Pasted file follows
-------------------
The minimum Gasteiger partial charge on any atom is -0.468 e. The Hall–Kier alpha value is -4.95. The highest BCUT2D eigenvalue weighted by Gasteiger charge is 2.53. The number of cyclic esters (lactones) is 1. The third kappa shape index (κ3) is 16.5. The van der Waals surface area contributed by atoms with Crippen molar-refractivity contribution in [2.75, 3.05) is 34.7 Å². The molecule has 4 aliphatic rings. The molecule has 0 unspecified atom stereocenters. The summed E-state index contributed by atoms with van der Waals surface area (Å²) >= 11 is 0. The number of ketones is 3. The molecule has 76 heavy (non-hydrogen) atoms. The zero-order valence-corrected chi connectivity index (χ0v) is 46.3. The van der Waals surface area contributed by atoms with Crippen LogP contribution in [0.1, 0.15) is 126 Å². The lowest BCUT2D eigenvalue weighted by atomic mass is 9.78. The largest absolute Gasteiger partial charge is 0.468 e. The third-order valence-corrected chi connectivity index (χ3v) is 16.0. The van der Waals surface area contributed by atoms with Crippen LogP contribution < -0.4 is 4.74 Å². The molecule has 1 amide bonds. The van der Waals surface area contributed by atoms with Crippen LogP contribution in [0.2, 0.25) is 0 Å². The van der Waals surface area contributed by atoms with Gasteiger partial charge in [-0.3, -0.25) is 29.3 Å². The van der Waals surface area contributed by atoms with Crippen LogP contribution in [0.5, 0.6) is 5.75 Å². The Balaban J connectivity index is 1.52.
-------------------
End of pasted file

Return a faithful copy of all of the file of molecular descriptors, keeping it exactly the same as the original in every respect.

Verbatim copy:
The minimum Gasteiger partial charge on any atom is -0.468 e. The Hall–Kier alpha value is -4.95. The highest BCUT2D eigenvalue weighted by Gasteiger charge is 2.53. The number of cyclic esters (lactones) is 1. The third kappa shape index (κ3) is 16.5. The van der Waals surface area contributed by atoms with Crippen molar-refractivity contribution in [2.75, 3.05) is 34.7 Å². The molecule has 4 aliphatic rings. The molecule has 0 unspecified atom stereocenters. The summed E-state index contributed by atoms with van der Waals surface area (Å²) >= 11 is 0. The number of ketones is 3. The molecule has 76 heavy (non-hydrogen) atoms. The zero-order valence-corrected chi connectivity index (χ0v) is 46.3. The van der Waals surface area contributed by atoms with Crippen LogP contribution in [0.1, 0.15) is 126 Å². The lowest BCUT2D eigenvalue weighted by atomic mass is 9.78. The largest absolute Gasteiger partial charge is 0.468 e. The third-order valence-corrected chi connectivity index (χ3v) is 16.0. The van der Waals surface area contributed by atoms with Crippen LogP contribution < -0.4 is 4.74 Å². The molecule has 1 amide bonds. The van der Waals surface area contributed by atoms with Crippen LogP contribution in [0.2, 0.25) is 0 Å². The van der Waals surface area contributed by atoms with Gasteiger partial charge in [-0.3, -0.25) is 29.3 Å². The van der Waals surface area contributed by atoms with Crippen LogP contribution in [0.5, 0.6) is 5.75 Å². The Balaban J connectivity index is 1.52.